Ready to be a super-steadfast sleeper? Then it's time to get physical.
Something About Sweat
The key to the better sleep results? Perspiration. The exercisers in the study didn't just take a couple of strolls in the park. They trained for several weeks until they were able to do four 30-minute workouts a week at about 75 percent of their max heart rate. That means jogging, brisk walking, or riding a stationary bike at a good clip -- anything that gets the heart rate up and makes talking tough. The vigorous exercisers also reported less daytime sleepiness and fewer symptoms of depression as a result of their efforts. (Try doing this before bed to fall asleep faster.)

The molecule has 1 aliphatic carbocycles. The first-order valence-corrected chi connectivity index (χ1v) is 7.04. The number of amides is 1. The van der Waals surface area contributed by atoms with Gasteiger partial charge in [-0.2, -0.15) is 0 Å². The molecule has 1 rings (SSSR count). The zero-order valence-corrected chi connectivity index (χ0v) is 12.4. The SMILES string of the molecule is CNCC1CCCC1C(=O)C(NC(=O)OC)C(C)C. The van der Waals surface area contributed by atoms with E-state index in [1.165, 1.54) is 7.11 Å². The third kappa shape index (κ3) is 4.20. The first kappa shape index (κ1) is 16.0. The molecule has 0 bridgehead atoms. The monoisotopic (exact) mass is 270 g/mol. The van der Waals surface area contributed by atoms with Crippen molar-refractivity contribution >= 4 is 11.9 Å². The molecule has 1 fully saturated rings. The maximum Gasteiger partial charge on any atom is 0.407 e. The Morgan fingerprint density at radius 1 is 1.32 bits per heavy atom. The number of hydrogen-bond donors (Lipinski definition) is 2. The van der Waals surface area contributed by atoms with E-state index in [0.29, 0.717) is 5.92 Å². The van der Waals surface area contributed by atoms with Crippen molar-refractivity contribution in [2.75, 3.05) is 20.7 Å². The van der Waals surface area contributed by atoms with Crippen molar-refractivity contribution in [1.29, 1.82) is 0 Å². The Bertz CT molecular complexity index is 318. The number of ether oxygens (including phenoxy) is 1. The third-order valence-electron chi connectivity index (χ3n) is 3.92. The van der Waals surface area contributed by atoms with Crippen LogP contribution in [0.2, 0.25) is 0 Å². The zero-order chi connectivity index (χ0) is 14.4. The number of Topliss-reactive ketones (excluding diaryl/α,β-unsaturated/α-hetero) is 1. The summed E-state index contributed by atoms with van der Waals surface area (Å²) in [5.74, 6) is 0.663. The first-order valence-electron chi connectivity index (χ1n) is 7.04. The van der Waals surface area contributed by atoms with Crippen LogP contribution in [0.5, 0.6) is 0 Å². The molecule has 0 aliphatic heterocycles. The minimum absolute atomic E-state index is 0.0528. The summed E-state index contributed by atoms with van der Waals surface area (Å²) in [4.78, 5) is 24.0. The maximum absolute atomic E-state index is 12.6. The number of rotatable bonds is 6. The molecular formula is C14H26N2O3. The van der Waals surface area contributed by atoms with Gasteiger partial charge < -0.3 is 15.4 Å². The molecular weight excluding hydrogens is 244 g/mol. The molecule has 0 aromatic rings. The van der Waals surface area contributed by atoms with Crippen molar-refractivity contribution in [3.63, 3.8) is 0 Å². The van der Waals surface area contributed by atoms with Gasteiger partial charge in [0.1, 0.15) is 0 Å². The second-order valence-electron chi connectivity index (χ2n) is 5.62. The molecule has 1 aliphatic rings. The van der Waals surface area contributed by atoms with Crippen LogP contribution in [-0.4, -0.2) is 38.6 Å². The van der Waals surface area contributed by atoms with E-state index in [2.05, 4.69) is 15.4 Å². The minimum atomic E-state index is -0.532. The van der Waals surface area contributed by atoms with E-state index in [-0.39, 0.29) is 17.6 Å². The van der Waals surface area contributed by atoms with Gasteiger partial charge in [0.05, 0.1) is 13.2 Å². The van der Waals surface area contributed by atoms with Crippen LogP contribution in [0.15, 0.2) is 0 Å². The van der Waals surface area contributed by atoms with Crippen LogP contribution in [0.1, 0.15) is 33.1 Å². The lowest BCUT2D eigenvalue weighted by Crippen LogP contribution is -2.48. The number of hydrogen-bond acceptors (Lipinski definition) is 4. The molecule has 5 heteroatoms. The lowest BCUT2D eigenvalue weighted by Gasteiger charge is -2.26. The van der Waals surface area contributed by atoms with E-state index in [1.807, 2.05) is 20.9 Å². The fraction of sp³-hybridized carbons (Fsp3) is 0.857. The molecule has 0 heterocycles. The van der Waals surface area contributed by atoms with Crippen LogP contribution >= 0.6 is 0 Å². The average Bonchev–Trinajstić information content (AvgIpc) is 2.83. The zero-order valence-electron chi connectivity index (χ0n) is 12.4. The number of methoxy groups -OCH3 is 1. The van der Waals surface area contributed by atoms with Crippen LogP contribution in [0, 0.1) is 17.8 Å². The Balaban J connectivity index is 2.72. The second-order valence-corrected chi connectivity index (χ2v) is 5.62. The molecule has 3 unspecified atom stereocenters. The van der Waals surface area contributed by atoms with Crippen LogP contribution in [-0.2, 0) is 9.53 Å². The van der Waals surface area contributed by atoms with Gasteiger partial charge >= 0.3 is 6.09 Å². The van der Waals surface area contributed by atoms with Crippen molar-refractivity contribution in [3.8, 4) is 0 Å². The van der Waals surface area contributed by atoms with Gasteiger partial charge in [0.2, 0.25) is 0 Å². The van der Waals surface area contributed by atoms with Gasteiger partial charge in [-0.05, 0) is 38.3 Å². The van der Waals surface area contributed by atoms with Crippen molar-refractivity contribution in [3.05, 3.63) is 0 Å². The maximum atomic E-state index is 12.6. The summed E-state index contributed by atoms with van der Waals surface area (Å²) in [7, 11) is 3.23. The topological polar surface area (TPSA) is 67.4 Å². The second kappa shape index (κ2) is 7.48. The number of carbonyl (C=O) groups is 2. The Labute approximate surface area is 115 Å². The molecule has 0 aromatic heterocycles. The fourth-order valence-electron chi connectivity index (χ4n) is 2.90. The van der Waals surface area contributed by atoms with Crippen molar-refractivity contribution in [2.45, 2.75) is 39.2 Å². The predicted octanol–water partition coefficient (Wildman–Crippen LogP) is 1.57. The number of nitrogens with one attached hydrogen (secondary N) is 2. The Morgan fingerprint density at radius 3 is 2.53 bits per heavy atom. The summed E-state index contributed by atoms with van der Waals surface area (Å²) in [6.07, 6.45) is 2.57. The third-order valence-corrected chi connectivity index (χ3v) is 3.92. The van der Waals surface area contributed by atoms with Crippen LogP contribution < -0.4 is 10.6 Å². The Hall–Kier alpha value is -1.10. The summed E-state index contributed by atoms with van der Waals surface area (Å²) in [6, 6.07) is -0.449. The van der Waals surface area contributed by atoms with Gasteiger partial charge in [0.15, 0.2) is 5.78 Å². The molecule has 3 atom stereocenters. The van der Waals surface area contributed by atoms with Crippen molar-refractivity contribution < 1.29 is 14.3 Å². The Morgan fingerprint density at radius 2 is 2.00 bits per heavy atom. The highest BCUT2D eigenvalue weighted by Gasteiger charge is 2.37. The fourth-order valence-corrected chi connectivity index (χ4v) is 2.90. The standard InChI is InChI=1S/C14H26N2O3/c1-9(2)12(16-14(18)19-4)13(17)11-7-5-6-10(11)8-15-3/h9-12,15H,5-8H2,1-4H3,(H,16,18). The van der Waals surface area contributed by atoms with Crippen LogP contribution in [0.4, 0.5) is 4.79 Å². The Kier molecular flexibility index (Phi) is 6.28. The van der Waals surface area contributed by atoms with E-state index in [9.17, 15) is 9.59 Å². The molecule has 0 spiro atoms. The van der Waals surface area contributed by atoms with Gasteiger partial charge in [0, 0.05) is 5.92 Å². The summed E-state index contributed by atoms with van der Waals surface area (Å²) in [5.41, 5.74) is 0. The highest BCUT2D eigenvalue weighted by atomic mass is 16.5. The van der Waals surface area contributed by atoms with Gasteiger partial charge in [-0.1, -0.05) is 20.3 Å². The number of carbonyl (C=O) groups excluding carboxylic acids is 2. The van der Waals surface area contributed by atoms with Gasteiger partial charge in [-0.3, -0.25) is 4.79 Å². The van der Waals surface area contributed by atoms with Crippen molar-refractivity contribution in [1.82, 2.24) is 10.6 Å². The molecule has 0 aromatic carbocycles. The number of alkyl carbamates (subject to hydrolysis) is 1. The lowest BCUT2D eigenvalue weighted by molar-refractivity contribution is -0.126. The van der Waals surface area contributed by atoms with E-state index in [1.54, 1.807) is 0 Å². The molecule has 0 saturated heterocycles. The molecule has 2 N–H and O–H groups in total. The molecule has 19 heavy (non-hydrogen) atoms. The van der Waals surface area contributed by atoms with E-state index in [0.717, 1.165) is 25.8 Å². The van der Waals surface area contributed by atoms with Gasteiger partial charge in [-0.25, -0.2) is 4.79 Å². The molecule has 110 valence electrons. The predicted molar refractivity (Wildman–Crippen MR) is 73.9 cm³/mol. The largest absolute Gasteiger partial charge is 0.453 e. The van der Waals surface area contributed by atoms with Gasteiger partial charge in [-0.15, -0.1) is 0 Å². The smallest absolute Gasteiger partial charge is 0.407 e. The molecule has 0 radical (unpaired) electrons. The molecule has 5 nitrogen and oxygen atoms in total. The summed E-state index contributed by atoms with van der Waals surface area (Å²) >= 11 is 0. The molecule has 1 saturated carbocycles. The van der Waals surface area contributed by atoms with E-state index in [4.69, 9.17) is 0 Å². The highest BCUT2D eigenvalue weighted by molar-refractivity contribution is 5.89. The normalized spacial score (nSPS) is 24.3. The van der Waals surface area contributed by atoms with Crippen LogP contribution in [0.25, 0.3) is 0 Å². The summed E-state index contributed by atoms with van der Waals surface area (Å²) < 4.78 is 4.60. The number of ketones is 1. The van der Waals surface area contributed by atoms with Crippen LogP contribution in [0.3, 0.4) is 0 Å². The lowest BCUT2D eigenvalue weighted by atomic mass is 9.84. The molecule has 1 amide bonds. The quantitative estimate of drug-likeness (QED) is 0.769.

Feeling Good, Feeling Sleepy
The other group in the study spent comparable amounts of time on nonathletic activities, like going to museums or attending classes. Enlightening, maybe . . . but not a boon to sleep, it turns out. Seems exercise may be particularly useful for improving sleep because it elevates mood. And that's a good thing, because depression and blue moods are little-known sleep stealers